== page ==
Since it's been requesting. I am again posting my sermons, even if late. Here's the one for last Sunday.
‘Tis The Season
The beginning of the good news of Jesus Christ, the Son of God.
2As it is written in the prophet Isaiah,
“See, I am sending my messenger ahead of you,who will prepare your way;3the voice of one crying out in the wilderness:‘Prepare the way of the Lord,make his paths straight,’”
4John the baptizer appeared in the wilderness, proclaiming a baptism of repentance for the forgiveness of sins. 5And people from the whole Judean countryside and all the people of Jerusalem were going out to him, and were baptized by him in the river Jordan, confessing their sins. 6Now John was clothed with camel’s hair, with a leather belt around his waist, and he ate locusts and wild honey. 7He proclaimed, “The one who is more powerful than I is coming after me; I am not worthy to stoop down and untie the thong of his sandals. 8I have baptized you with water; but he will baptize you with the Holy Spirit.” *******************************
Advent, the time of waiting and preparing. He is almost here. The babe is on his way. Mary has gathered baby clothes and diapers, Joseph has made the cradle, we’re just waiting now—waiting and getting ready.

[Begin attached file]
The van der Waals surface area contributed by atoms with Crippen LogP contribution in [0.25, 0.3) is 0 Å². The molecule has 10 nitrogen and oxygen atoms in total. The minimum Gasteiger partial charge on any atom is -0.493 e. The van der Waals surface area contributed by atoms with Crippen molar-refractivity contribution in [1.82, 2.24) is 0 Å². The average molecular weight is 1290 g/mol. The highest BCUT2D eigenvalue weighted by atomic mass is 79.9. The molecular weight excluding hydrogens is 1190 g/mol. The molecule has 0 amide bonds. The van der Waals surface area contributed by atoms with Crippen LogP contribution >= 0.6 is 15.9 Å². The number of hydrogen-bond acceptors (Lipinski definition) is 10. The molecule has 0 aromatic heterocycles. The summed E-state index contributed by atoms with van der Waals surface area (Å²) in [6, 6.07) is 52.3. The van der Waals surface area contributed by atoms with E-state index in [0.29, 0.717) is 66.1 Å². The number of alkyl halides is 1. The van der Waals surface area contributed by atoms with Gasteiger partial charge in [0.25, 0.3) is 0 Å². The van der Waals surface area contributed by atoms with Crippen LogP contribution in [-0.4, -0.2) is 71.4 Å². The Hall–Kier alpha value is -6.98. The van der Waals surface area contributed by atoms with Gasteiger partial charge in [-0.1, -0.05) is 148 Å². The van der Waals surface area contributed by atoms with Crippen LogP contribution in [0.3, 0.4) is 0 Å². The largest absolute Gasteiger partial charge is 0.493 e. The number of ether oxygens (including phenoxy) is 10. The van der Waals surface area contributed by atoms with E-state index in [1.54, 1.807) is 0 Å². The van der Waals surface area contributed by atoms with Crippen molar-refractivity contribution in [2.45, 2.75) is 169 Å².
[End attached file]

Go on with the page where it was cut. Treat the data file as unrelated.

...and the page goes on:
In the larger story, we stand in the same place as John the Baptist. We know Jesus is coming. We know what the rest of the world will soon know. God is doing something that has never been done before. Things are going to change. Nothing will ever be the same. We start to prepare. We start to tell people, “Get ready, things are going to be different.”
John the Baptist, what an interesting character. Not big on social skills or diplomacy, our John. But if anyone ever spoke his mind without a blink, it would be John. Can you imagine what he a Jesus were like together as children?
John, his whole life focused on preparing people for the Coming, for the fulfillment of all that had been promised, to see God walk on the earth. So, what exactly did John tell them?
You’ve heard his basic message this morning, but if you poke around a little more in scripture and read his story from Luke’s perspective, you get a few more specifics about his message. In Luke, the people said, “What exactly do we need to do to get ready?” So John told them, “Whoever has two coats must share with anyone who has none; and whoever has food must do likewise.” Oh, that again. God just never lets us off the hook on this giving and sharing thing. And, since all the commercials keep telling us that this is the season to give, maybe we should spend a few minutes looking at just what God’s expectations are.